On January 4, 2015, the National Economic Association will present the Samuel Z. Westerfield Award to Professor Samuel L. Myers, Jr., the Roy Wilkins Professor of Human Relations and Social Justice at the Humphrey School of Public Affairs (UMinn). The luncheon event is being held in Boston, Massachusetts.
This is a great opportunity for graduate students from underrepresented minority groups, who are close to finishing the dissertation and planning to be on the job market in AY 2014-15 or those who just earned their degrees in AY 2013-14.
University of Minnesota Professor Samuel Myers has been named as the Samuel Z. Westerfield Award recipient by the NEA. The Westerfield Award is named after the distinguished economist and former Ambassador to Liberia, Samuel Z. Westerfield.
Now announcing the next American Economic Association Summer Training and Minority Fellowship Program! The summer training program is a six-week intensive curriculum designed to introduce talented undergraduate students to the skills and research methods that students need in preparation for doctoral study in economics.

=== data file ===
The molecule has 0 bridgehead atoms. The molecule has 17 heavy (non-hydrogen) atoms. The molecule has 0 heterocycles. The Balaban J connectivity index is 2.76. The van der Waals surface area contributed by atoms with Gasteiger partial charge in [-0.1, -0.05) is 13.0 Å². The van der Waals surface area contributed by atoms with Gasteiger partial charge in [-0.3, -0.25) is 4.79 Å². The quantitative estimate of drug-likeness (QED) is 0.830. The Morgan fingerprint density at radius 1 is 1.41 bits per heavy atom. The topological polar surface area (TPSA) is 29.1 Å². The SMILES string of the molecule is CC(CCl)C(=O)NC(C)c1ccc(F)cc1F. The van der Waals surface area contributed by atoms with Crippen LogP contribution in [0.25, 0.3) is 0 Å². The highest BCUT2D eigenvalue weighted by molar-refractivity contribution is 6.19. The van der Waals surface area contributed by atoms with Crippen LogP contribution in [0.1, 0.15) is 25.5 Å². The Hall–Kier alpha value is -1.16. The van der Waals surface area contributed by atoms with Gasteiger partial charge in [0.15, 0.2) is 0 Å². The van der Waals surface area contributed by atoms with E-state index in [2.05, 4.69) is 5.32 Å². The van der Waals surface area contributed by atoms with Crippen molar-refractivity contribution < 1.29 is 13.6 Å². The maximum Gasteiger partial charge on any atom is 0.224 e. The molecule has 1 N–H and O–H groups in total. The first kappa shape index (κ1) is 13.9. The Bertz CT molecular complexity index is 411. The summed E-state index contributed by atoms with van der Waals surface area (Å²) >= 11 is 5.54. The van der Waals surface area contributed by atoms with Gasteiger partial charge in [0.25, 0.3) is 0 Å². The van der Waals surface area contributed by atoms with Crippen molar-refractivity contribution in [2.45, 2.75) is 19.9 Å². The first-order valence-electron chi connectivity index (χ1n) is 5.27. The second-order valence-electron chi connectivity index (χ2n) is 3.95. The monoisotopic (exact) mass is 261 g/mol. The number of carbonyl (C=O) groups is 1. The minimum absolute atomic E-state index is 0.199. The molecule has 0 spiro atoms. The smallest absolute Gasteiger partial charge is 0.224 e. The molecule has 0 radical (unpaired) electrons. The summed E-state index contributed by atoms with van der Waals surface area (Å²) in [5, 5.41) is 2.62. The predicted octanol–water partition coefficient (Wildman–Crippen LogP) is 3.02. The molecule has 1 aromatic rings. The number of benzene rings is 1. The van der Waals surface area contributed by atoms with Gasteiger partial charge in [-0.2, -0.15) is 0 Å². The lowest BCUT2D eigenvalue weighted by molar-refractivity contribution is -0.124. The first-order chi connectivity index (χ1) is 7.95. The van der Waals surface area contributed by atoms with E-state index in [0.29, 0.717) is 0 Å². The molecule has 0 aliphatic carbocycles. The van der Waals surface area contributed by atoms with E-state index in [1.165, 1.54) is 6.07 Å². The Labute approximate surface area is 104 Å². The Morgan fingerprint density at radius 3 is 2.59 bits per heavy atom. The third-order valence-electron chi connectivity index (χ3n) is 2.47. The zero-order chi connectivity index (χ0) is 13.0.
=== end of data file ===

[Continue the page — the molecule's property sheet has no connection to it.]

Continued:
Search our resource of economics-related grants and fellowships.
The NEA welcomes proposals for individual papers and panels to be included in NEA-sponsored sessions at the 2015 AEA Annual Meeting in Boston.Read More
The NEA is pleased to announce sessions at the upcoming ASSA meetings in Boston.
Read the latest issue of our journal, The Review of Black Political Economy.Read More
Professor Logan is an economist who specializes in economic history and applied demography. He also does work that intersects with health economics, applied econometrics, applied microeconomics and development economics.
Professor Whatley has been on the economics faculty at the University of Michigan since 1981. In 1992 he also joined the faculty of the Center for Afro-American and African Studies. He received his PhD in economics from Stanford University in 1982 and he is known primarily for his research on the economic history of African American in the 20th century United States.
Check out our exhaustive list of new career opportunities.Search the NEA Jobs Bulletin.